Before you learn how to overclock your CPU, there’s a few basic principles to get your head around. The first one is heat. Inevitably, the more voltage you add to your components, the more heat that component is going to produce.
Second, the higher the clock speed you’re trying to achieve, the more voltage you will need to power that attempt. Makes enough sense.
And thirdly, there’s only so much voltage your PC part can take before you start to see detrimental effects. These could be a drop in frame rates for GPUs, corrupting processes on the CPU, or even a failure to boot at all.
These, essentially, are the basic limits of overclocking. All chips are born equal, but some are more equal than others. You’ll often hear overclockers talk of “The Silicon Lottery.” In short, this is to do with the manufacturing process with each and every processor.
Small imperfections in the application of the silicon lead to a variance in how well the chips perform, both in stability with an increase in voltage, and how much heat they produce at max load. You might get lucky with yours, or you might not.
It can equate from anywhere between 0.2GHz frequency difference to, in some cases, up to 1GHz in overclocking potential.
So, let’s assume you’ve got an aftermarket cooler of some description (see the “Picking a cooler” section), that you have a processor or component that’s capable of overclocking (K/X series for Intel and any AMD chip), and that you understand how to get into your BIOS, here’s how to get going.
Keep your overclocked rig cool with our guide on how to water cool your PC
1. Check CPU stability
To ensure a successful overclock, we’ll need to know that the CPU is stable at both idle and max load. To do this, we’ll be using a free piece of software called Prime95.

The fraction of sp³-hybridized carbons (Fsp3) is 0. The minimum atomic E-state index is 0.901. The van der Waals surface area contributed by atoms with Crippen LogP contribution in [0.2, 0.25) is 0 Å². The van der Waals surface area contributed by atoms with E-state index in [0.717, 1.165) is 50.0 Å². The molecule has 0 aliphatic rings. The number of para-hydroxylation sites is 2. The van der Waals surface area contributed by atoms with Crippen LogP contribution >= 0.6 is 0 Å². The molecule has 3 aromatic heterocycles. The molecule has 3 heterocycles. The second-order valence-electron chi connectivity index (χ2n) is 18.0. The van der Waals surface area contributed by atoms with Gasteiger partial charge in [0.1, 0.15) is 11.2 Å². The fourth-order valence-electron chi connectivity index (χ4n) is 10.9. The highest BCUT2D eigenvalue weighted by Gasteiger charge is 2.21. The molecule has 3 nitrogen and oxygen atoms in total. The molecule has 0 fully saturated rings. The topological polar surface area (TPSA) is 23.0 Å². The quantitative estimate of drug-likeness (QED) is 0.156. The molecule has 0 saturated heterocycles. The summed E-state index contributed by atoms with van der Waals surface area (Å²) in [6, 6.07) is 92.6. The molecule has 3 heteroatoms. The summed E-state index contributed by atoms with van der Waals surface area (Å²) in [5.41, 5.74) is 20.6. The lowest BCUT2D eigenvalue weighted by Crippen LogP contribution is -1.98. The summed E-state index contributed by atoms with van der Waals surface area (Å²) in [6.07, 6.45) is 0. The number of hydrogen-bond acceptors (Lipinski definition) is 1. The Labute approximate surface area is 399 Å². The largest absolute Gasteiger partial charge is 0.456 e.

You’ll also want to download a program to accurately monitor the temperatures your CPU is outputting. For this we’ll use Core Temp, as this works with both AMD and Intel cores.
There are alternatives out there – Corsair and NZXT have proprietary software that works with their products, plus most motherboards have view-able temperature controls that you can use from the desktop.
Finally, if you’d rather not install any programs, then Real Temp GT will be for you.
2. Check your core temp
Once those programs are extracted or installed, load Core Temp to begin monitoring your CPU’s temperature.
Always look at the lowest core temp to give yourself a good understanding of how hot your CPU is running.
3. Run the stress tests
Now, we’ll want to benchmark your CPU, at stock, to see how hot it runs at 100%.
Start Prime95, select “Just stress testing,” and then you’ll be given a list of options as to which stress tests you’d like to perform.
Choose “Blend Test,” and press “OK”.
4. Get into the BIOS
After about 5 to 10 minutes, once your temperatures have stabilized, go into Prime95. Select “Test” on the top bar and hit “Stop”, then restart your PC and tap that Delete key on your keyboard to get into your BIOS.
(Be sure to pay attention to your early login screen, as the key press to enter your BIOS tends to differ between device vendors.)
In this test, we’re using an ASRock Z97 Extreme 4 motherboard. So, the UEFI could be a little different in comparison to some of the other manufacturers you’ll find out there, but the base settings will essentially be the same.
5. Go for auto-overclock
Once inside your BIOS, find the overclocking tab. In ours, it’s named “OC Tweaker.” Once in, you have several options.